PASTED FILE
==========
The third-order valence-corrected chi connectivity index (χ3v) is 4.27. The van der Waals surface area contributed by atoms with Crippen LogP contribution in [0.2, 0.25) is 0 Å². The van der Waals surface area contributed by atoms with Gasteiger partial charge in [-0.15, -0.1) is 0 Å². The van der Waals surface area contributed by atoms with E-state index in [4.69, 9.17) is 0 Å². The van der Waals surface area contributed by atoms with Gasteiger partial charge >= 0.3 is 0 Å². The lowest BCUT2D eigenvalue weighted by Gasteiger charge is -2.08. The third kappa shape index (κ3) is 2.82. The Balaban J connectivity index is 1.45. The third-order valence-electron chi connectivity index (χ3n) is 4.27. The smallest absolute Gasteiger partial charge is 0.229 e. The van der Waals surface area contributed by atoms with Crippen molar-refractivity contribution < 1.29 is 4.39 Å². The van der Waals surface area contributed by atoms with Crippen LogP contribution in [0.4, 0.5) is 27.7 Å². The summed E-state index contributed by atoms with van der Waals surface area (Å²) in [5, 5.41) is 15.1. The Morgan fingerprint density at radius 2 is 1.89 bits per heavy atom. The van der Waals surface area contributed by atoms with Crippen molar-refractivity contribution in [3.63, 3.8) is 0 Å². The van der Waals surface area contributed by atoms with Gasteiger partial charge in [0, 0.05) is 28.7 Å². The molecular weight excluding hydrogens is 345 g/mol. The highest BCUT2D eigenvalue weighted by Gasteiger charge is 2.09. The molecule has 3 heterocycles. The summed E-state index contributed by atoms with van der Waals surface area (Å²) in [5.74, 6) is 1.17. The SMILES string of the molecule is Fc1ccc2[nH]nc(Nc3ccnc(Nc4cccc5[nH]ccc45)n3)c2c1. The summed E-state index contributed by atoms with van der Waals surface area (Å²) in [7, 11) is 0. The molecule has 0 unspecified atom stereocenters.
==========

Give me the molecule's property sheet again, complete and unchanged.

The third-order valence-corrected chi connectivity index (χ3v) is 4.27. The van der Waals surface area contributed by atoms with Crippen LogP contribution in [0.2, 0.25) is 0 Å². The van der Waals surface area contributed by atoms with Gasteiger partial charge in [-0.15, -0.1) is 0 Å². The van der Waals surface area contributed by atoms with E-state index in [4.69, 9.17) is 0 Å². The van der Waals surface area contributed by atoms with Gasteiger partial charge >= 0.3 is 0 Å². The lowest BCUT2D eigenvalue weighted by Gasteiger charge is -2.08. The third kappa shape index (κ3) is 2.82. The Balaban J connectivity index is 1.45. The third-order valence-electron chi connectivity index (χ3n) is 4.27. The smallest absolute Gasteiger partial charge is 0.229 e. The van der Waals surface area contributed by atoms with Crippen molar-refractivity contribution < 1.29 is 4.39 Å². The van der Waals surface area contributed by atoms with Crippen LogP contribution in [0.4, 0.5) is 27.7 Å². The summed E-state index contributed by atoms with van der Waals surface area (Å²) in [5, 5.41) is 15.1. The Morgan fingerprint density at radius 2 is 1.89 bits per heavy atom. The van der Waals surface area contributed by atoms with Crippen molar-refractivity contribution in [3.63, 3.8) is 0 Å². The van der Waals surface area contributed by atoms with Gasteiger partial charge in [0, 0.05) is 28.7 Å². The molecular weight excluding hydrogens is 345 g/mol. The highest BCUT2D eigenvalue weighted by Gasteiger charge is 2.09. The molecule has 3 heterocycles. The summed E-state index contributed by atoms with van der Waals surface area (Å²) in [5.74, 6) is 1.17. The SMILES string of the molecule is Fc1ccc2[nH]nc(Nc3ccnc(Nc4cccc5[nH]ccc45)n3)c2c1. The summed E-state index contributed by atoms with van der Waals surface area (Å²) in [7, 11) is 0. The molecule has 0 unspecified atom stereocenters.